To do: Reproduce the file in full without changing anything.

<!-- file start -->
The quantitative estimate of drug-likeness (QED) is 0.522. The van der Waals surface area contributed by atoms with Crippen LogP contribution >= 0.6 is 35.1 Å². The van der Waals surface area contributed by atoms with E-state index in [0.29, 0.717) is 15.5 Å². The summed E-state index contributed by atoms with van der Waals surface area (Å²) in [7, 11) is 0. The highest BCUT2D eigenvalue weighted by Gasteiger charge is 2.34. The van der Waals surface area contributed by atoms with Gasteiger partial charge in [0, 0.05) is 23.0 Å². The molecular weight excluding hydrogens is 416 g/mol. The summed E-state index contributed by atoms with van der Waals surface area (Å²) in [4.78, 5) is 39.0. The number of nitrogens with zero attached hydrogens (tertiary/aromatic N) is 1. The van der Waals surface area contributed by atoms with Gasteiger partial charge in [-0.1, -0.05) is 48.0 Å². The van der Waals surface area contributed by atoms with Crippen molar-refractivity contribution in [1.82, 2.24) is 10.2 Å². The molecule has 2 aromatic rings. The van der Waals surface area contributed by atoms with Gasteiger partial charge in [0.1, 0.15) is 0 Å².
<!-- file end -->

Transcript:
The quantitative estimate of drug-likeness (QED) is 0.522. The van der Waals surface area contributed by atoms with Crippen LogP contribution >= 0.6 is 35.1 Å². The van der Waals surface area contributed by atoms with E-state index in [0.29, 0.717) is 15.5 Å². The summed E-state index contributed by atoms with van der Waals surface area (Å²) in [7, 11) is 0. The highest BCUT2D eigenvalue weighted by Gasteiger charge is 2.34. The van der Waals surface area contributed by atoms with Gasteiger partial charge in [0, 0.05) is 23.0 Å². The molecular weight excluding hydrogens is 416 g/mol. The summed E-state index contributed by atoms with van der Waals surface area (Å²) in [4.78, 5) is 39.0. The number of nitrogens with zero attached hydrogens (tertiary/aromatic N) is 1. The van der Waals surface area contributed by atoms with Gasteiger partial charge in [-0.1, -0.05) is 48.0 Å². The van der Waals surface area contributed by atoms with Crippen molar-refractivity contribution in [1.82, 2.24) is 10.2 Å². The molecule has 2 aromatic rings. The van der Waals surface area contributed by atoms with Gasteiger partial charge in [0.1, 0.15) is 0 Å².